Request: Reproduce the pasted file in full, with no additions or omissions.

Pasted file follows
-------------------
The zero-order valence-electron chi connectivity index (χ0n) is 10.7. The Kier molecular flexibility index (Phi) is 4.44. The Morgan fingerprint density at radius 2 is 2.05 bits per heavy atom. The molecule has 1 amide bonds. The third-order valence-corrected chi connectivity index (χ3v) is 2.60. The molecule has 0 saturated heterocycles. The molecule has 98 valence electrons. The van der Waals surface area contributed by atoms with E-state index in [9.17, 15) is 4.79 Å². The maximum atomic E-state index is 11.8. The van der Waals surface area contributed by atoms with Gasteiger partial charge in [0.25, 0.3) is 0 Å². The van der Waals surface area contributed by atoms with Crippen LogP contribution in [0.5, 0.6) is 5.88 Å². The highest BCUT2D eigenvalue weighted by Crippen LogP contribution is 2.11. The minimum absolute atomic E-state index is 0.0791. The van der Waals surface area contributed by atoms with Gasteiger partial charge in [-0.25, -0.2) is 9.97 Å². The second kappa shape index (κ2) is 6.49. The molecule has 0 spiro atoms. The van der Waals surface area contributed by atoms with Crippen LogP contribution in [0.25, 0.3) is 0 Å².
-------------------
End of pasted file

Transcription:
The zero-order valence-electron chi connectivity index (χ0n) is 10.7. The Kier molecular flexibility index (Phi) is 4.44. The Morgan fingerprint density at radius 2 is 2.05 bits per heavy atom. The molecule has 1 amide bonds. The third-order valence-corrected chi connectivity index (χ3v) is 2.60. The molecule has 0 saturated heterocycles. The molecule has 98 valence electrons. The van der Waals surface area contributed by atoms with E-state index in [9.17, 15) is 4.79 Å². The maximum atomic E-state index is 11.8. The van der Waals surface area contributed by atoms with Gasteiger partial charge in [0.25, 0.3) is 0 Å². The van der Waals surface area contributed by atoms with Crippen LogP contribution in [0.5, 0.6) is 5.88 Å². The highest BCUT2D eigenvalue weighted by Crippen LogP contribution is 2.11. The minimum absolute atomic E-state index is 0.0791. The van der Waals surface area contributed by atoms with Gasteiger partial charge in [-0.25, -0.2) is 9.97 Å². The second kappa shape index (κ2) is 6.49. The molecule has 0 spiro atoms. The van der Waals surface area contributed by atoms with Crippen LogP contribution in [0.25, 0.3) is 0 Å².